[Haskell-beginners] accessor function scope

Michael Mossey mpm at alumni.caltech.edu
Tue Apr 7 05:47:32 EDT 2009

Francesco Bochicchio wrote:
> me too :-)
>     Again, StaffItem and TextItem resemble derived classes in OO.
> To me, they are more close to C union : a data type than can 
> alternatively have different structures,
> In your example, LayoutItem is a type name, while StaffItem and TextItem 
> are constructor, that is functions.
> Saying that a function specializes a type is a bit of a stretch, I think ...
> Nevertheless, they can sometime be used to accomplish the same goal : 
> where in OO you define an abstact class and then
> specialize with concrete classes to model a classification, in haskell 
> you can define a data type with alternate constructors.
> I think that data types with alternate constructores are called 
> algebraic data types in haskellese, but I'm not sure of that ...

Here's what I've learned from my investigations, but I welcome any clarifications.

There are a few ways they don't resemble constructors in OO, or unions in C.

They are "constructors", but also "take apart" the item in pattern matching.
myfunc (StaffItem pos dimension) = ...
myfunc (TextItem pos dimension) = ...

You can also hide the constructors when you export a module. I could export 
LayoutItem but not StaffItem and TextItem, meaning that other code would see 
LayoutItem as a kind of abstract base class.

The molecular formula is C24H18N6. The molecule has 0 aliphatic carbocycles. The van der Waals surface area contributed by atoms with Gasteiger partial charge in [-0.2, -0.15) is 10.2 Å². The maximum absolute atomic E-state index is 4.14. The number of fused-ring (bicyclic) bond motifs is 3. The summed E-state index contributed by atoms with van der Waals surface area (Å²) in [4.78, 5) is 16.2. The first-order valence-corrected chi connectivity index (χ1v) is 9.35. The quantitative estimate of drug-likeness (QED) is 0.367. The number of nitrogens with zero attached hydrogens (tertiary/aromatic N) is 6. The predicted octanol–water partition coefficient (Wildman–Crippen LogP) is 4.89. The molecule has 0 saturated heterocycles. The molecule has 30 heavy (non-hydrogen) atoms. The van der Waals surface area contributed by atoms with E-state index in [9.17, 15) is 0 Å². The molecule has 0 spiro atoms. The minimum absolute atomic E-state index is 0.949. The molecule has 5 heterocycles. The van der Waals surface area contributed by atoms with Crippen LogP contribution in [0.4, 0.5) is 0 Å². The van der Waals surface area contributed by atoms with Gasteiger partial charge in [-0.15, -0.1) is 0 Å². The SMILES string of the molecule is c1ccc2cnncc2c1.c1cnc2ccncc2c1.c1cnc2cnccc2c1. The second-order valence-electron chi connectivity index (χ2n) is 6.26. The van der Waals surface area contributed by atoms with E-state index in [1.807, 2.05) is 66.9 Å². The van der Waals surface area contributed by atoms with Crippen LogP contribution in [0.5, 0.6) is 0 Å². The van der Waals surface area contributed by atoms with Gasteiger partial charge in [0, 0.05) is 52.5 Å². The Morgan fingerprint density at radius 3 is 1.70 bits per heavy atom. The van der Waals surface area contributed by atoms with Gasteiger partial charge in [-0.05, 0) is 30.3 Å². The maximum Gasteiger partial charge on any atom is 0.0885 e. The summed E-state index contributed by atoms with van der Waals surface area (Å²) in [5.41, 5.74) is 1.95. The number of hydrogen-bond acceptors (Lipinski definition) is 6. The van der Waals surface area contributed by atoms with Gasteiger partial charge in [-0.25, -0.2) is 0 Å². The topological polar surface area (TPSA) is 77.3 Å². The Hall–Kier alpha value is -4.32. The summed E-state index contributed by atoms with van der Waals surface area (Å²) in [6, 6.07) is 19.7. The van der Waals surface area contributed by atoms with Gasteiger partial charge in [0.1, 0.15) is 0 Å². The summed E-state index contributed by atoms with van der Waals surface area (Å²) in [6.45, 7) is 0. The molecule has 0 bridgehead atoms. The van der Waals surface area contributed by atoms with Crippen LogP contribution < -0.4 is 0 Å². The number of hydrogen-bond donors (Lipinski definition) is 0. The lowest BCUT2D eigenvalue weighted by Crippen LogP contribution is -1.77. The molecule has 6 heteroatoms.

When you name a field in each constructor (the same name), you can access that field 
on any LayoutItem without knowing its constructor using the accessor function for 
that field. This looks a lot like an abstract base class.

data LayoutItem = TextItem { myField :: Int }
                 | StaffItem { myField :: Int }

x1 = TextItem { myField = 3 }
x2 = STaffItem { myField = 4 }

y1 = myField x1
y2 = myField x2

When I tried to make TextItem and StaffItem instances of a class, I got an error. 
They aren't really types. Only LayoutItem is the type.

instance Eq TextItem where ...
---> ERROR!

instance Eq StaffItem where ...

---> ERROR!

instance Eq LayoutItem where...
---> ok

Right now I'm just confused by how to translate an exising OO design. I'm porting a 
partially complete Python program to Haskell. There are many options. For instance I 
could set up a class called LayoutClass, make TextItem and StaffItem their own 
classes and make them instances of the class.

-- Note: Now I can no longer have any overlapping field names
data TextItem = TextItem { tField1, tField2 :: Int }
data StaffItem = StaffItem { sField1, sField3 :: Int }

class LayoutClass a where
   access1 :: a -> Int

instance LayoutClass TextItem where
   access1 (TextItem t) = tField1 t

instance LayoutClass StaffItem where
   access1 (StaffItem s ) = sField1 s

Or put everything in its own module and use qualified names. Probably the best choice 
for future considerations.

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